LibreOffice is designed with great attention to accessibility, to make the suite convenient and comfortable to use, and to cater to users with special needs. You can also read other useful accessibility information on our wiki. If you find shortcomings or gaps in the features or the information provided, please consider helping improve it, by telling us via our mailing lists or by considering getting involved as a contributor to the project.
The sections in this page are as follows:
Full keyboard navigation gives the users the ability to perform all input via a keyboard, without using a mouse or other device.
The features that most-notably enhance accessibility include:
LibreOffice adapts to the color schemes and contrast display settings of the operating system.
In addition, LibreOffice offers additional settings for colors which are not specified in any system color schemes, as well as the possibility to overwrite colors from the current color scheme. You can also create and store your own color schemes in LibreOffice.
The help system respects the colors from the current color scheme, but also provides different predefined styles. Users can customize the formatting of the help content via the XSL transformation file, as well as via the custom style sheet file located in the help directory.
All LibreOffice applications support automatic text color for documents and use this by default, so the text is always distinguishable from the background color.
The text will be displayed in the system text color. If this leads to dark text on a dark background, or bright text on a bright background, the text will switch to black or white (according to whichever provides better contrast).
For reading old or imported documents which use hard-formatted text colors, you can use the option "Use automatic font color for screen display". All text content as well as table borders and some other elements will be displayed in the automatic font color.
LibreOffice has icon sets for small and large toolbar icons in normal and in high contrast mode, so the icons are more easily identifiable in the different modes.
All UI elements displaying a graphic offer an alternative graphic for high contrast mode.
LibreOffice automatically chooses the set of icons and graphics appropriate for the current system settings.
Impress and Draw offer a high-contrast mode, in which objects are displayed without fill colors or text colors.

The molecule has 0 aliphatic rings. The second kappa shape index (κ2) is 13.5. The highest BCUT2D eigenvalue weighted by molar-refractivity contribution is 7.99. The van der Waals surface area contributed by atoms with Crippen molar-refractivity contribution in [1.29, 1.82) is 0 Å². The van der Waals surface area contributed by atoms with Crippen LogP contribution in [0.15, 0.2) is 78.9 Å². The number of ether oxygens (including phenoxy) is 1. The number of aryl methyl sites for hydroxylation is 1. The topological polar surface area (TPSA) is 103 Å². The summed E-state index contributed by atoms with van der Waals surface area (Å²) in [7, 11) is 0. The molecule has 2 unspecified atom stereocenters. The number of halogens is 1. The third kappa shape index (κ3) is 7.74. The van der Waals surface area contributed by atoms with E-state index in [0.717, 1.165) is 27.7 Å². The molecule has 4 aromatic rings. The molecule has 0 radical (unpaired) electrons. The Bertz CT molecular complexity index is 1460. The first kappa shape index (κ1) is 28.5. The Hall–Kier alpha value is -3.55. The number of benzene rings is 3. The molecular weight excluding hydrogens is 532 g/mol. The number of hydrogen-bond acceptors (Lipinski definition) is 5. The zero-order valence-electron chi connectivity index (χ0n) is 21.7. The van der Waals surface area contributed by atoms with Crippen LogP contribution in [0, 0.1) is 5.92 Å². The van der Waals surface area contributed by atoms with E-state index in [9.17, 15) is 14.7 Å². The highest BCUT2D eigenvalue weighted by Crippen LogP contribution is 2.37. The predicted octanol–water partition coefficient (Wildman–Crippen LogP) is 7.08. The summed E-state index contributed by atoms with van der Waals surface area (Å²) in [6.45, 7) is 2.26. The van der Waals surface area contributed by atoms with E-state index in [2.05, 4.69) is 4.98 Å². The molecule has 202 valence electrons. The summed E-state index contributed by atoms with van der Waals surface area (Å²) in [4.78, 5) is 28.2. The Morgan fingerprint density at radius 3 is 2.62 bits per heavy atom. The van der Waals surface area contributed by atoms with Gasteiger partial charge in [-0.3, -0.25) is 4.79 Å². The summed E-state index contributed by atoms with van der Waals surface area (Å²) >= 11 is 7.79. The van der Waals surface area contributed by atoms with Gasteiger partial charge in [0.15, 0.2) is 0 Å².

This mode will automatically be used when high contrast is chosen in the system settings. You can turn off this automatic detection in the LibreOffice options under “Accessibility “.
LibreOffice can use the operating system font for the user interface, so that LibreOffice appears in the same font as your other applications and can be manipulated via the system settings.
There is special handling to ensure that dialogs do not become larger than the screen when schemes with large fonts are chosen.
Assistive Technology (AT) tools such as screen readers and magnifiers, as well as other tools, connect to LibreOffice using the Java Accessibility API (JAA) via the Java Access Bridge for Windows or GNOME.
LibreOffice has a UNO Accessibility API (UAA) in which all elements of the UI and documents expose all the information about themselves and their contents.
UAA and JAA have some advantages over the off-screen models of AT tools or the Microsoft Active Accessibility API (MSAA). UAA and JAA provide extended information for the document content, so AT tools do not have to get information via different proprietary application APIs from various applications, or by hooking into the display drivers.
An enormous effort has been made to have UI elements and document contents fully support the accessibility interfaces; for example: providing text with attributes and character bounds information, and sending all the necessary notifications and providing names and descriptions of controls.
All AT tools which are able to work with Java applications via the Java Access Bridge will also run with LibreOffice.
The Java Accessibility API is supported by the most popular AT tools including:
Some AT tools send key events to the applications via the message loop, or simply control the mouse, so it makes no difference for the application if the input comes from a user or from an AT tool.
This way, a lot of AT tools such as simple on-screen keyboards, head mice, eye tracking devices and single switches can be used with LibreOffice.
Screen reader users sometimes have difficulty reading read-only documents because they cannot navigate with the cursor through the document.
For this, there is the feature "Use text selection cursor in read-only text documents".
All user documentation is provided in ODT and PDF formats so users can use screen readers and magnifiers to read the documentation. For more information about user documentation, please visit the Documentation page on this site, or the Documentation page on our wiki.
All keyboard shortcuts are documented in the online help.
The online help provides information on how to use all the accessibility features in LibreOffice.
The online help is accessible itself. Users can access it using screen readers, magnifiers and on-screen keyboards.
Other features helpful for accessibility are also available: